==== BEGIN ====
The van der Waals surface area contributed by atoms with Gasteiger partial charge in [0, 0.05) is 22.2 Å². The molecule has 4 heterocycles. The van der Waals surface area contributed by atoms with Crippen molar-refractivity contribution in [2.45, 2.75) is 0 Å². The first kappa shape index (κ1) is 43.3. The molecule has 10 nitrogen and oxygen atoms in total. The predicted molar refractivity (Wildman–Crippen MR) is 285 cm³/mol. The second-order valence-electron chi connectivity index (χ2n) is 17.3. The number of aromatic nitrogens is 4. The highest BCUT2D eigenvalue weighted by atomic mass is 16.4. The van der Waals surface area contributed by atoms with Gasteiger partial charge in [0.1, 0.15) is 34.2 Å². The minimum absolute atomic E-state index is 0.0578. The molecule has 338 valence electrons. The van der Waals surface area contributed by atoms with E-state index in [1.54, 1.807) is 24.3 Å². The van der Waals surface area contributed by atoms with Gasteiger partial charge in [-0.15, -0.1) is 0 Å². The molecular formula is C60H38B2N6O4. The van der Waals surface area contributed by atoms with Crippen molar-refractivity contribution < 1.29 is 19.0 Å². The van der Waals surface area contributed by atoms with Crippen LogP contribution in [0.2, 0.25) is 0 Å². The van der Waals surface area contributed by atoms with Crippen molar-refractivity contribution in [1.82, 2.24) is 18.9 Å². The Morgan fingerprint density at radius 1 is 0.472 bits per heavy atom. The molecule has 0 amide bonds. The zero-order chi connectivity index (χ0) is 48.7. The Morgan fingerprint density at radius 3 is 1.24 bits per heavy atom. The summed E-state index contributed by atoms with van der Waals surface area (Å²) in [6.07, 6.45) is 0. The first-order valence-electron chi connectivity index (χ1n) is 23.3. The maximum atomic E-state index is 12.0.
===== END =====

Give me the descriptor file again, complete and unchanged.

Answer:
The van der Waals surface area contributed by atoms with Gasteiger partial charge in [0, 0.05) is 22.2 Å². The molecule has 4 heterocycles. The van der Waals surface area contributed by atoms with Crippen molar-refractivity contribution in [2.45, 2.75) is 0 Å². The first kappa shape index (κ1) is 43.3. The molecule has 10 nitrogen and oxygen atoms in total. The predicted molar refractivity (Wildman–Crippen MR) is 285 cm³/mol. The second-order valence-electron chi connectivity index (χ2n) is 17.3. The number of aromatic nitrogens is 4. The highest BCUT2D eigenvalue weighted by atomic mass is 16.4. The van der Waals surface area contributed by atoms with Gasteiger partial charge in [0.1, 0.15) is 34.2 Å². The minimum absolute atomic E-state index is 0.0578. The molecule has 338 valence electrons. The van der Waals surface area contributed by atoms with E-state index in [1.54, 1.807) is 24.3 Å². The van der Waals surface area contributed by atoms with Gasteiger partial charge in [-0.15, -0.1) is 0 Å². The molecular formula is C60H38B2N6O4. The van der Waals surface area contributed by atoms with Crippen molar-refractivity contribution < 1.29 is 19.0 Å². The van der Waals surface area contributed by atoms with Crippen LogP contribution in [0.2, 0.25) is 0 Å². The van der Waals surface area contributed by atoms with Crippen molar-refractivity contribution in [1.82, 2.24) is 18.9 Å². The Morgan fingerprint density at radius 1 is 0.472 bits per heavy atom. The molecule has 0 amide bonds. The zero-order chi connectivity index (χ0) is 48.7. The Morgan fingerprint density at radius 3 is 1.24 bits per heavy atom. The summed E-state index contributed by atoms with van der Waals surface area (Å²) in [6.07, 6.45) is 0. The first-order valence-electron chi connectivity index (χ1n) is 23.3. The maximum atomic E-state index is 12.0.